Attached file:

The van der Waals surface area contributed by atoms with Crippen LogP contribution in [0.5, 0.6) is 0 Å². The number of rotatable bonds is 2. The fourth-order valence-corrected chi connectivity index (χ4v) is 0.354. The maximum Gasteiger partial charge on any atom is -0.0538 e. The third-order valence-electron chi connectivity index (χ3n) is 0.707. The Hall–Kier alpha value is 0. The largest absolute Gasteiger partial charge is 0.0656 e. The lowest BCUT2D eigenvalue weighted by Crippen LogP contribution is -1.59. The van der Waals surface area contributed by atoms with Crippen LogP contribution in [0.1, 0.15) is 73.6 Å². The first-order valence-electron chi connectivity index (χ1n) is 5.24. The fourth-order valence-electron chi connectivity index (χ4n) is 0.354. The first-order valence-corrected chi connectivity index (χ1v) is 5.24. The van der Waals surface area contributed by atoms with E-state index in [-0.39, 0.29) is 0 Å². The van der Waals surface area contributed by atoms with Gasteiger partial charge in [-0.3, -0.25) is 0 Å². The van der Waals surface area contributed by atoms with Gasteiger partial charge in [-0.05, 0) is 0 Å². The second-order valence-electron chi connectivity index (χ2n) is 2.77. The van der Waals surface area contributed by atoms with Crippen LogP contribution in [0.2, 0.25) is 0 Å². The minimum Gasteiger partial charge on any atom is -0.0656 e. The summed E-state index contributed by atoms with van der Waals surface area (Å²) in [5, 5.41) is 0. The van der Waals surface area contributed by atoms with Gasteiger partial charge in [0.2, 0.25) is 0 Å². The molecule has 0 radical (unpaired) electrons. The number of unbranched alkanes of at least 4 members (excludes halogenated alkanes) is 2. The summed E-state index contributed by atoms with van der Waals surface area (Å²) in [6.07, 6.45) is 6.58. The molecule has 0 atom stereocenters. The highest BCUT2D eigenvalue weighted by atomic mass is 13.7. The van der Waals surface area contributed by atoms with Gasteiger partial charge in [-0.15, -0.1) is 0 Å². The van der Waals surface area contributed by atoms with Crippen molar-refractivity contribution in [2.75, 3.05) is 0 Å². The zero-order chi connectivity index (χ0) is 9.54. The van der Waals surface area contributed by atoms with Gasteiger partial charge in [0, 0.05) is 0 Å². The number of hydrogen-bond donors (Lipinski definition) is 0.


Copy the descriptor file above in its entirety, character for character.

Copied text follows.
The van der Waals surface area contributed by atoms with Crippen LogP contribution in [0.5, 0.6) is 0 Å². The number of rotatable bonds is 2. The fourth-order valence-corrected chi connectivity index (χ4v) is 0.354. The maximum Gasteiger partial charge on any atom is -0.0538 e. The third-order valence-electron chi connectivity index (χ3n) is 0.707. The Hall–Kier alpha value is 0. The largest absolute Gasteiger partial charge is 0.0656 e. The lowest BCUT2D eigenvalue weighted by Crippen LogP contribution is -1.59. The van der Waals surface area contributed by atoms with Crippen LogP contribution in [0.1, 0.15) is 73.6 Å². The first-order valence-electron chi connectivity index (χ1n) is 5.24. The fourth-order valence-electron chi connectivity index (χ4n) is 0.354. The first-order valence-corrected chi connectivity index (χ1v) is 5.24. The van der Waals surface area contributed by atoms with E-state index in [-0.39, 0.29) is 0 Å². The van der Waals surface area contributed by atoms with Gasteiger partial charge in [-0.3, -0.25) is 0 Å². The van der Waals surface area contributed by atoms with Gasteiger partial charge in [-0.05, 0) is 0 Å². The second-order valence-electron chi connectivity index (χ2n) is 2.77. The van der Waals surface area contributed by atoms with Crippen LogP contribution in [0.2, 0.25) is 0 Å². The minimum Gasteiger partial charge on any atom is -0.0656 e. The summed E-state index contributed by atoms with van der Waals surface area (Å²) in [5, 5.41) is 0. The van der Waals surface area contributed by atoms with Gasteiger partial charge in [0.2, 0.25) is 0 Å². The molecule has 0 radical (unpaired) electrons. The number of unbranched alkanes of at least 4 members (excludes halogenated alkanes) is 2. The summed E-state index contributed by atoms with van der Waals surface area (Å²) in [6.07, 6.45) is 6.58. The molecule has 0 atom stereocenters. The highest BCUT2D eigenvalue weighted by atomic mass is 13.7. The van der Waals surface area contributed by atoms with Gasteiger partial charge in [-0.15, -0.1) is 0 Å². The van der Waals surface area contributed by atoms with Crippen molar-refractivity contribution in [2.75, 3.05) is 0 Å². The zero-order chi connectivity index (χ0) is 9.54. The van der Waals surface area contributed by atoms with Gasteiger partial charge in [0, 0.05) is 0 Å². The number of hydrogen-bond donors (Lipinski definition) is 0.